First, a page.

14 December 2011

Causes and risk factors for stillbirth

A systematic evaluation of what may have led to a stillbirth will uncover a probable or possible cause in most cases.


A systematic evaluation of what may have led to a stillbirth will uncover a probable or possible cause in most cases, according to a report in the Journal of the American Medical Association (JAMA) from the Stillbirth Collaborative Research Network (SCRN).

"The global message would be to encourage families to do an evaluation for possible causes of stillbirth because you can find a cause in about three quarters of cases," corresponding author Dr Robert M Silver from the University of Utah in Salt Lake City said.

"The most important part of the evaluation would be an autopsy and an evaluation of the placenta and genetic testing of the baby," he said.

Yet in the US, "very few women undergo a complete evaluation for stillbirth and the proportion of cases that have autopsy is alarmingly low, it's less than 20%", Dr Silver noted.

A companion paper from the SCRN, also published in JAMA, shows that risk factors for stillbirth can be identified early in pregnancy or even before pregnancy and many of these factors are modifiable.

The corresponding author on the second paper, Dr George Saade from the University of Texas Medical Branch at Galveston, said: "Women with any of these risk factors may need additional surveillance during pregnancy."

In their paper, Dr Silver and colleagues report that complete postmortem examinations of 512 neonates stillborn at 20 weeks gestation or later revealed a probable cause of death in 312 (61%) and a possible or probable cause of death in 390 (76%). In 161 cases (31%) there was more than one probable or possible cause of death.

Common causes of death

The researchers say obstetric complications were the most common category for cause of death (150 cases; 29%); placental abnormalities were implicated in 121 cases (24%).

Other causes included foetal genetic/structural abnormalities in 70 cases (14%), infection in 66 (13%), umbilical cord abnormalities in 53 (10%), hypertensive disorders in 47 (9%), and maternal medical complications in 40 (8%).

Compared with non-Hispanic white women and Hispanic women combined, non-Hispanic black women experienced a higher proportion of stillbirths associated with obstetric complications (43% vs 24%) and infections (25% vs. 8%).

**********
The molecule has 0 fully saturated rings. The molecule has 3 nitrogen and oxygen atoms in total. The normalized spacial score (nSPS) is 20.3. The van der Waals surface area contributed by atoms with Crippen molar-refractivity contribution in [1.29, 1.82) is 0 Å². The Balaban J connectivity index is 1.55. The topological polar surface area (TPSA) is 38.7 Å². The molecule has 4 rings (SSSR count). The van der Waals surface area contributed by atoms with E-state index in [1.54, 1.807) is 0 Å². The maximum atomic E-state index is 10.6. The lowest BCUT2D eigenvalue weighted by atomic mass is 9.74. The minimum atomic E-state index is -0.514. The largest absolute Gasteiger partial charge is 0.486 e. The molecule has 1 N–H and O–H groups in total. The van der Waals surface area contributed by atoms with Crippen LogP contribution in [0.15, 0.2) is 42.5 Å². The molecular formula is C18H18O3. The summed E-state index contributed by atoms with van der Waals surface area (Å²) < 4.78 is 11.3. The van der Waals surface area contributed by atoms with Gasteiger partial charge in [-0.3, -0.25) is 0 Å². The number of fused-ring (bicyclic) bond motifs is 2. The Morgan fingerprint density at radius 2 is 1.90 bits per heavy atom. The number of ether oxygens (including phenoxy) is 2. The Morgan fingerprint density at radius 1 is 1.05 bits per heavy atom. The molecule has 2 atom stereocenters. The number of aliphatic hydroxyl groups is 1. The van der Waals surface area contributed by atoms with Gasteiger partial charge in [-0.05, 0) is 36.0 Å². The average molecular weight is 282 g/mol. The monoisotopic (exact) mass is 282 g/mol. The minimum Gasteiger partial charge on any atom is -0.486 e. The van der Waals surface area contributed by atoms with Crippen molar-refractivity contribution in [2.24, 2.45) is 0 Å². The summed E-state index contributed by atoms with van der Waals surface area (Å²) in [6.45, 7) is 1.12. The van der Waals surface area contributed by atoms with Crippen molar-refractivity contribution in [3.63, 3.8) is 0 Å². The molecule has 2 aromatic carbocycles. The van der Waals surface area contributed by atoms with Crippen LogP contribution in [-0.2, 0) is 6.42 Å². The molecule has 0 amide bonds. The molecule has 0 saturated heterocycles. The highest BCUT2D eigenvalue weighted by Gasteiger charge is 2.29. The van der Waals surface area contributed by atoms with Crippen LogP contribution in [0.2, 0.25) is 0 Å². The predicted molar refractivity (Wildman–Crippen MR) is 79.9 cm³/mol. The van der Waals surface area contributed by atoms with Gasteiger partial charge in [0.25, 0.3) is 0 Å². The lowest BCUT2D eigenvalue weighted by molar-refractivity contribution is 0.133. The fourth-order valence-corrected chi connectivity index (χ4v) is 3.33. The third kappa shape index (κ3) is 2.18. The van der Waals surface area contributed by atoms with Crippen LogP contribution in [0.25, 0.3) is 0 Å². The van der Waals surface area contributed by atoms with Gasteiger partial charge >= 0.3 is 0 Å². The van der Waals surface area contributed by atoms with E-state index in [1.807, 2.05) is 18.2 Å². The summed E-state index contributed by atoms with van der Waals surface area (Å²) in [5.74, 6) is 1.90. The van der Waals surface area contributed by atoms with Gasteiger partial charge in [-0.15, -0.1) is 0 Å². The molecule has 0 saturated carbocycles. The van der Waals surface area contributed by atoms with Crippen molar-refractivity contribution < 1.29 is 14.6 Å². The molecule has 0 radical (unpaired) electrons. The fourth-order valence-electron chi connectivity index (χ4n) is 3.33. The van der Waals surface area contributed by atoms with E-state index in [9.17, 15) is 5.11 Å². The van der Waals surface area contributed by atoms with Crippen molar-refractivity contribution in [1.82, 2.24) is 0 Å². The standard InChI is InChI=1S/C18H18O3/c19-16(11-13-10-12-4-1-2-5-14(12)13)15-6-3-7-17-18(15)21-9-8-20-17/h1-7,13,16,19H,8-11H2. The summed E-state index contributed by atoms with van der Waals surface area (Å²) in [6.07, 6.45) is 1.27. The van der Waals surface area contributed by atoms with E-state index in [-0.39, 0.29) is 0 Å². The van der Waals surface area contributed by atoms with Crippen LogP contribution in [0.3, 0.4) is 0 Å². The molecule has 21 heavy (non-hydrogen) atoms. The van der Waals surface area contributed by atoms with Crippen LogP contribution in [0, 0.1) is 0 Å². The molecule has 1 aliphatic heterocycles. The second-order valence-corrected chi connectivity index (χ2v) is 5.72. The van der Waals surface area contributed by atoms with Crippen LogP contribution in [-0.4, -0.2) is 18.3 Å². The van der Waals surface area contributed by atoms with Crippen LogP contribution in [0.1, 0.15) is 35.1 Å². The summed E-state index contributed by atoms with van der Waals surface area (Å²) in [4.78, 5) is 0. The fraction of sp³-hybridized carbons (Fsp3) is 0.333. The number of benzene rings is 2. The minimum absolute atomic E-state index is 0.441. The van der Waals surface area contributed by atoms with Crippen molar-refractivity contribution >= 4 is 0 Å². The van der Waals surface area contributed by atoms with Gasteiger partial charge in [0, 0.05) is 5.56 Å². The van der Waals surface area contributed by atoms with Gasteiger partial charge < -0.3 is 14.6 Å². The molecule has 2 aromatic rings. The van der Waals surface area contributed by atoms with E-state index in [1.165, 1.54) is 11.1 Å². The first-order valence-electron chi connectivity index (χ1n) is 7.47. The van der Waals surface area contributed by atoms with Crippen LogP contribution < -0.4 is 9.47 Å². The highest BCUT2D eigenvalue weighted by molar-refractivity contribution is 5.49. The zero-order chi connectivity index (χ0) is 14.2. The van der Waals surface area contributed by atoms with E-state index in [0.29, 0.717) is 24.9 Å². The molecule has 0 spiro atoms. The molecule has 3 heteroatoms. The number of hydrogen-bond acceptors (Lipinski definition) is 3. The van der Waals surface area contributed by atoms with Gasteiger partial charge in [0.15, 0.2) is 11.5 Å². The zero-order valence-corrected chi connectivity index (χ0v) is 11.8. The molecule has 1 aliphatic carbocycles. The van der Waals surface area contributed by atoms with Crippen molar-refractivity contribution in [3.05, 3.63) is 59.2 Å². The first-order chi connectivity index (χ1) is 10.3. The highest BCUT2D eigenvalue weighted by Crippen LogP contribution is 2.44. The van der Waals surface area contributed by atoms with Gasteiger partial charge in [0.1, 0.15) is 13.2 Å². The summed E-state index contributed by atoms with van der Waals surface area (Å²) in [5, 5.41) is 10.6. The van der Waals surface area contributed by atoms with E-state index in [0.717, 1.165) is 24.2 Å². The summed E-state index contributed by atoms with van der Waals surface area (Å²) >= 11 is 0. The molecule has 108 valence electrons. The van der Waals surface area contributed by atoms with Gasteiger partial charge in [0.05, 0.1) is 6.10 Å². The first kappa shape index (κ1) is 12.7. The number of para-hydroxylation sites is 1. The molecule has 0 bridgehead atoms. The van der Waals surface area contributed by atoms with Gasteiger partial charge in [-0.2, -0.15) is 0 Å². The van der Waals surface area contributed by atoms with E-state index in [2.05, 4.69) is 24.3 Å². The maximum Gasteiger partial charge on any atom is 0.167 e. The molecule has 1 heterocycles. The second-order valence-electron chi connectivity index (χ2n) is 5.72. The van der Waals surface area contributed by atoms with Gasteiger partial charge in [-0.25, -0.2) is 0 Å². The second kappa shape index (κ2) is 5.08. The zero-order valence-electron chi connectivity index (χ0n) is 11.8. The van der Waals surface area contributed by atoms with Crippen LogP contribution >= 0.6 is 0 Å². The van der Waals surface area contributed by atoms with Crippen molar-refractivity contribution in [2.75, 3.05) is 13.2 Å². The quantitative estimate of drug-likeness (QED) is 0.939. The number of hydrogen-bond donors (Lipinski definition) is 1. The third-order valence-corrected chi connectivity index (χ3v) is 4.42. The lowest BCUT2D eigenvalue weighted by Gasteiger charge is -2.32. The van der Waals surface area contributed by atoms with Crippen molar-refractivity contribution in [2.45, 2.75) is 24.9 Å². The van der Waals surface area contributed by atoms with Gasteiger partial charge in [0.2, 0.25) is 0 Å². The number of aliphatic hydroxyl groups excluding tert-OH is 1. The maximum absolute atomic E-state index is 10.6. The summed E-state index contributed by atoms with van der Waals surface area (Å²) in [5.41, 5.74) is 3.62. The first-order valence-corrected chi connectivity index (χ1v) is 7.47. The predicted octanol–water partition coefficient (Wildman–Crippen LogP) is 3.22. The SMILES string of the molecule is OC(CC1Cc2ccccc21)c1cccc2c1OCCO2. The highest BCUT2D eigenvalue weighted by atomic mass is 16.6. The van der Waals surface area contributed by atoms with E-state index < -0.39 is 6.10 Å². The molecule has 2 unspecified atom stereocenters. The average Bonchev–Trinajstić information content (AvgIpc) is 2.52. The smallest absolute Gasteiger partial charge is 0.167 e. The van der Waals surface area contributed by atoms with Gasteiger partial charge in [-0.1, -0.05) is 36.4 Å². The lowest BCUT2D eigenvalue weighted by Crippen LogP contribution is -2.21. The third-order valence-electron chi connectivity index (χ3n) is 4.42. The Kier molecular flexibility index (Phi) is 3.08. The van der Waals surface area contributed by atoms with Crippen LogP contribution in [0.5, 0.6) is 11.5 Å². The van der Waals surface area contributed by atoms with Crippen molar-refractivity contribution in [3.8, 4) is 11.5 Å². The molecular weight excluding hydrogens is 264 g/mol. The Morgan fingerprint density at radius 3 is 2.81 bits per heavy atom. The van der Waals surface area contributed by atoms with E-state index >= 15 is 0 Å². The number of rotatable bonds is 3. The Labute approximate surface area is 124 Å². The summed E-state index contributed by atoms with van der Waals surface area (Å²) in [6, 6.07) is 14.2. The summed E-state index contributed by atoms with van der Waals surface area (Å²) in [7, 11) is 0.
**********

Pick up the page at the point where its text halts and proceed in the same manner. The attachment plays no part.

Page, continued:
Cord abnormalities were associated with a higher proportion of stillbirths in non-Hispanic white and Hispanic women compared with non-Hispanic black and other women, they note.

In the companion paper, Dr Saade and colleagues report that various risk factors known at the time of pregnancy may help gauge the risk of stillbirth. The findings are based on prenatal, intrapartum, and neonatal information on mothers and neonates, including 614 stillbirths and 1816 live births.

Risk of stillbirth

Their study confirmed several known risk factors for stillbirth, including previous stillbirth, maternal diabetes, maternal age of 40 or older, obesity, smoking, multifoetal pregnancy and non-Hispanic black race. They also identified increased stillbirth risk for women pregnant for the first time or living alone.

For the most part, however, risk factors present at the beginning of pregnancy (apart from previous stillbirth or pregnancy loss) had low positive predictive value and were associated with relatively few stillbirths, limiting the opportunities for early intervention, according to the report.

The co-authors of a commentary published with the studies say stillbirth has until recently been a "neglected topic" in perinatal medicine despite its frequency.

Conservative estimates put the number of stillbirths worldwide at more than 2.6 million in 2008, write Dr Jay D Iams and Dr Courtney D Lynch, from The Ohio State University Medical Center in Columbus.

The two reports from the SCRN, they say, provide "lessons about the causes of foetal death, opportunities to prevent stillbirth, and the implications for stillbirth research for all adverse pregnancy outcomes".

(Reuters Health, Megan Brooks, December 2011)

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